If one has to put a finger on the most far reaching Reform with transformative outreach of the past hundred years in the Indian economy, then probably, many of us would likely select the Insolvency Reform unleashed in 2016.

Like in 1991, when the economy was on the verge of Bankruptcy, in came the Doctor, pulled out of UGC, who presented the reformist budget of all time, in June 1991. His impassioned speech still echoes,

“I do not minimise the difficulties that lie ahead on the long and arduous journey on which we have embarked. But as Victor Hugo once said, “no power on earth can stop an idea whose time has come.” I suggest to this august House that the emergence of India as a major economic power in the world happens to be one such idea.”

Fast forward, about 25 years once again, it is reforms in the space of Bankruptcy, that is set to transform the Indian economy.

Visionaries like Dr Raghuram Rajan and N. Rangachary had set the ball rolling in 2014. On 26th May 2015, the lawyer turned politician Arun Jaitley took charge as Finance Minister. The legal background helped as he introduced Bill No. 349 of 2015 in the Lok Sabha on 21st Dec that eventually culminated in the Insolvency and Bankruptcy Code (CODE) to get the Presidential assent on 28th May 2016.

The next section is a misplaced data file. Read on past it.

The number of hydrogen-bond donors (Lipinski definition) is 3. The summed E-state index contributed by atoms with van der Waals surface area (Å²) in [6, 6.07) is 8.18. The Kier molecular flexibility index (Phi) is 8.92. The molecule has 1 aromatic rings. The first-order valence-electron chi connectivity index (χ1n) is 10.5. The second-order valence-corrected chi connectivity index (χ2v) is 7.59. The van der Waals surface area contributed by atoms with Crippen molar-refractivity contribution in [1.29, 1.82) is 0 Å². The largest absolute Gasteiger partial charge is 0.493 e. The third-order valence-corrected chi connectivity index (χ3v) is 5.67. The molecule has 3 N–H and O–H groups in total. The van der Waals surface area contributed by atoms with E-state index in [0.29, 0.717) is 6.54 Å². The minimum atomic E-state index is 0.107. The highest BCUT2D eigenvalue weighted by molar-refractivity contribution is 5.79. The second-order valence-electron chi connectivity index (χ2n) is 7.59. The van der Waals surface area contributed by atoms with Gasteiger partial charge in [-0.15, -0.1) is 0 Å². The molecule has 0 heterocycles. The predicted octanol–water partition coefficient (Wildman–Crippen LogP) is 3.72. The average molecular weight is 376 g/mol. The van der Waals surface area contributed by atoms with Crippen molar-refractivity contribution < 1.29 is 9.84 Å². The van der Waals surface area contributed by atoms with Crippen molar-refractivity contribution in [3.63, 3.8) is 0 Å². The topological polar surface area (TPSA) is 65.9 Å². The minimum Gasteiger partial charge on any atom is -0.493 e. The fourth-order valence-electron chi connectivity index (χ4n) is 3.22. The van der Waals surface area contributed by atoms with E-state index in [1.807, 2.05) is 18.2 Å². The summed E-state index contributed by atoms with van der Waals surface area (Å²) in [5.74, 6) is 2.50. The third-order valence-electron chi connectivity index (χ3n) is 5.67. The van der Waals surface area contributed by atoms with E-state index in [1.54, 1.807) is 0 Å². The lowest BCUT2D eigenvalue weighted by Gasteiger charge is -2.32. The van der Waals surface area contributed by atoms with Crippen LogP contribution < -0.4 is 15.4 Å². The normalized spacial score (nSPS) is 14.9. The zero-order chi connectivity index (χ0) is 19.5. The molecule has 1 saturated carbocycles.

It is time there is an enhanced awareness of these tectonic changes that are changing and consolidating the foundations. This series of articles on the CODE looks at the elephant from different perspectives, to understand how the economy is changing at a deep structural level, beyond the inferno of NPAs raging all around us.

The first in the series looks at the Need for Speed, and how the Code matches up to this Need for Speed.

In Nov 2017, when the World Bank released its report on Ease of Doing Business, India was ranked 100th out of the 190 countries. In itself that would have been a matter of shame, but shame, like most other things, is also relative. The ranking had improved, 30 places, from 130 to 100 in 2017.

The Ease of Doing Business Index that was created by the Bulgarian economist, Simon Djankov for World Bank, is a second derivative arising from various components in doing business, right from “Starting a Business”, to “Dealing with permits”, “Getting Electricity”, “Registering Property”, “Getting Credit”. “Protecting investors”, “Paying taxes”, “Cross Border trading”, “Enforcing Contracts” and lastly, “Resolving Invsolvency”.